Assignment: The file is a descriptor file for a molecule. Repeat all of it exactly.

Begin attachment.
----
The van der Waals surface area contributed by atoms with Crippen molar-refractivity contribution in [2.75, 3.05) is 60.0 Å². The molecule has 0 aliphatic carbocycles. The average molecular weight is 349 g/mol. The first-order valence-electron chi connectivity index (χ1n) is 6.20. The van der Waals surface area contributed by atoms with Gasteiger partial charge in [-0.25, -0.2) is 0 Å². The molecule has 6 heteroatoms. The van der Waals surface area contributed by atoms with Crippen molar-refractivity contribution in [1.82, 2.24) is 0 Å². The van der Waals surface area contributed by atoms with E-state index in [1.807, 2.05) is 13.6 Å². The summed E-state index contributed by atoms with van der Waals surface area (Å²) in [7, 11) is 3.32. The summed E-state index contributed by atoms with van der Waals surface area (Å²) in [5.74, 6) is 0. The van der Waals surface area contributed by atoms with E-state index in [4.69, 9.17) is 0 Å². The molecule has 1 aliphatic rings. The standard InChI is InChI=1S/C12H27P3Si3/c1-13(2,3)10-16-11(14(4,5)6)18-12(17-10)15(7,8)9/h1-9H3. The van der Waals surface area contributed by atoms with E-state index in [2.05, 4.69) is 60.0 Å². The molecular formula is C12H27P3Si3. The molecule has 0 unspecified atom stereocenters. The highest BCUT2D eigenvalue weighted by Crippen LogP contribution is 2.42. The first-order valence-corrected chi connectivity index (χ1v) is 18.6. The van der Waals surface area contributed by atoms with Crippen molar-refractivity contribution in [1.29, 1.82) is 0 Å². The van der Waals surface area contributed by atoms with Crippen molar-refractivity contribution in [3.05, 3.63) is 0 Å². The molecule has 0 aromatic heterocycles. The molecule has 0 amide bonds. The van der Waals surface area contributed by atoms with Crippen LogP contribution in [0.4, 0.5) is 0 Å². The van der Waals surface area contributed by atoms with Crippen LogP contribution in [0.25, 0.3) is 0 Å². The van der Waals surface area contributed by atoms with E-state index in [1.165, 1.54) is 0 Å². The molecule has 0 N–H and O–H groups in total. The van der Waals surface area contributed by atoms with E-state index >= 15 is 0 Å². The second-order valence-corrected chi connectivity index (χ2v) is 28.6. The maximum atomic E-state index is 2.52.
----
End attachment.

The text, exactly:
The van der Waals surface area contributed by atoms with Crippen molar-refractivity contribution in [2.75, 3.05) is 60.0 Å². The molecule has 0 aliphatic carbocycles. The average molecular weight is 349 g/mol. The first-order valence-electron chi connectivity index (χ1n) is 6.20. The van der Waals surface area contributed by atoms with Gasteiger partial charge in [-0.25, -0.2) is 0 Å². The molecule has 6 heteroatoms. The van der Waals surface area contributed by atoms with Crippen molar-refractivity contribution in [1.82, 2.24) is 0 Å². The van der Waals surface area contributed by atoms with E-state index in [1.807, 2.05) is 13.6 Å². The summed E-state index contributed by atoms with van der Waals surface area (Å²) in [7, 11) is 3.32. The summed E-state index contributed by atoms with van der Waals surface area (Å²) in [5.74, 6) is 0. The van der Waals surface area contributed by atoms with E-state index in [4.69, 9.17) is 0 Å². The molecule has 1 aliphatic rings. The standard InChI is InChI=1S/C12H27P3Si3/c1-13(2,3)10-16-11(14(4,5)6)18-12(17-10)15(7,8)9/h1-9H3. The van der Waals surface area contributed by atoms with E-state index in [2.05, 4.69) is 60.0 Å². The molecular formula is C12H27P3Si3. The molecule has 0 unspecified atom stereocenters. The highest BCUT2D eigenvalue weighted by Crippen LogP contribution is 2.42. The first-order valence-corrected chi connectivity index (χ1v) is 18.6. The van der Waals surface area contributed by atoms with Crippen molar-refractivity contribution in [1.29, 1.82) is 0 Å². The van der Waals surface area contributed by atoms with Crippen molar-refractivity contribution in [3.05, 3.63) is 0 Å². The molecule has 0 aromatic heterocycles. The molecule has 0 amide bonds. The van der Waals surface area contributed by atoms with Crippen LogP contribution in [0.4, 0.5) is 0 Å². The van der Waals surface area contributed by atoms with Crippen LogP contribution in [0.25, 0.3) is 0 Å². The van der Waals surface area contributed by atoms with E-state index in [1.165, 1.54) is 0 Å². The molecule has 0 N–H and O–H groups in total. The van der Waals surface area contributed by atoms with E-state index >= 15 is 0 Å². The second-order valence-corrected chi connectivity index (χ2v) is 28.6. The maximum atomic E-state index is 2.52.